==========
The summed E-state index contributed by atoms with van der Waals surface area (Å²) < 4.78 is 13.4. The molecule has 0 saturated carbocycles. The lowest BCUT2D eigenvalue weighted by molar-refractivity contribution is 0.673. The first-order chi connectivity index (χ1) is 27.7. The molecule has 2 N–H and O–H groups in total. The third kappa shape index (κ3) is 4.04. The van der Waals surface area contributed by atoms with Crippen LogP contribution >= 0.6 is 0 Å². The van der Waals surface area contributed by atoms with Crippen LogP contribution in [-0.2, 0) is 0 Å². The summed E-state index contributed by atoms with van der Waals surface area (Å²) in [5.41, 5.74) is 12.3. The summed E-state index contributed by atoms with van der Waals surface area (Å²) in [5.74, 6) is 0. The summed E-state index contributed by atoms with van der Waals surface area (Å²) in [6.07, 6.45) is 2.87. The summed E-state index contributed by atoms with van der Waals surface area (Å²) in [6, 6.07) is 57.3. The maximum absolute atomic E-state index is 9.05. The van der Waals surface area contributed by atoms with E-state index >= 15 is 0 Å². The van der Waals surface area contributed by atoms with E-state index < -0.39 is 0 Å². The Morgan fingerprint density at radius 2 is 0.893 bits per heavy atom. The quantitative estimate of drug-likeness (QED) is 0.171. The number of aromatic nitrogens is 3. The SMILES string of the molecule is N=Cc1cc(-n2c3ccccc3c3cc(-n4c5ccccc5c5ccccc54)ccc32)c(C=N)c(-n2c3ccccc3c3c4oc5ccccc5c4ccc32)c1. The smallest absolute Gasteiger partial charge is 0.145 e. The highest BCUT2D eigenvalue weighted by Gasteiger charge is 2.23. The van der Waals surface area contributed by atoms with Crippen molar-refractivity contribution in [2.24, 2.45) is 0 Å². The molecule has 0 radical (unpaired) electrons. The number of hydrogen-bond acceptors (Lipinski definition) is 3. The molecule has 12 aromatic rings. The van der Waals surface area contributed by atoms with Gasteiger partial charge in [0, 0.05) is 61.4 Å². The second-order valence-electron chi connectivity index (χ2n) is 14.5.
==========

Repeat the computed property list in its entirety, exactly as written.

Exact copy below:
The summed E-state index contributed by atoms with van der Waals surface area (Å²) < 4.78 is 13.4. The molecule has 0 saturated carbocycles. The lowest BCUT2D eigenvalue weighted by molar-refractivity contribution is 0.673. The first-order chi connectivity index (χ1) is 27.7. The molecule has 2 N–H and O–H groups in total. The third kappa shape index (κ3) is 4.04. The van der Waals surface area contributed by atoms with Crippen LogP contribution >= 0.6 is 0 Å². The van der Waals surface area contributed by atoms with Crippen LogP contribution in [-0.2, 0) is 0 Å². The summed E-state index contributed by atoms with van der Waals surface area (Å²) in [5.41, 5.74) is 12.3. The summed E-state index contributed by atoms with van der Waals surface area (Å²) in [5.74, 6) is 0. The summed E-state index contributed by atoms with van der Waals surface area (Å²) in [6.07, 6.45) is 2.87. The summed E-state index contributed by atoms with van der Waals surface area (Å²) in [6, 6.07) is 57.3. The maximum absolute atomic E-state index is 9.05. The van der Waals surface area contributed by atoms with E-state index >= 15 is 0 Å². The van der Waals surface area contributed by atoms with E-state index < -0.39 is 0 Å². The Morgan fingerprint density at radius 2 is 0.893 bits per heavy atom. The quantitative estimate of drug-likeness (QED) is 0.171. The number of aromatic nitrogens is 3. The SMILES string of the molecule is N=Cc1cc(-n2c3ccccc3c3cc(-n4c5ccccc5c5ccccc54)ccc32)c(C=N)c(-n2c3ccccc3c3c4oc5ccccc5c4ccc32)c1. The smallest absolute Gasteiger partial charge is 0.145 e. The highest BCUT2D eigenvalue weighted by Gasteiger charge is 2.23. The van der Waals surface area contributed by atoms with Crippen molar-refractivity contribution in [2.24, 2.45) is 0 Å². The molecule has 0 radical (unpaired) electrons. The number of hydrogen-bond acceptors (Lipinski definition) is 3. The molecule has 12 aromatic rings. The van der Waals surface area contributed by atoms with Gasteiger partial charge in [0, 0.05) is 61.4 Å². The second-order valence-electron chi connectivity index (χ2n) is 14.5.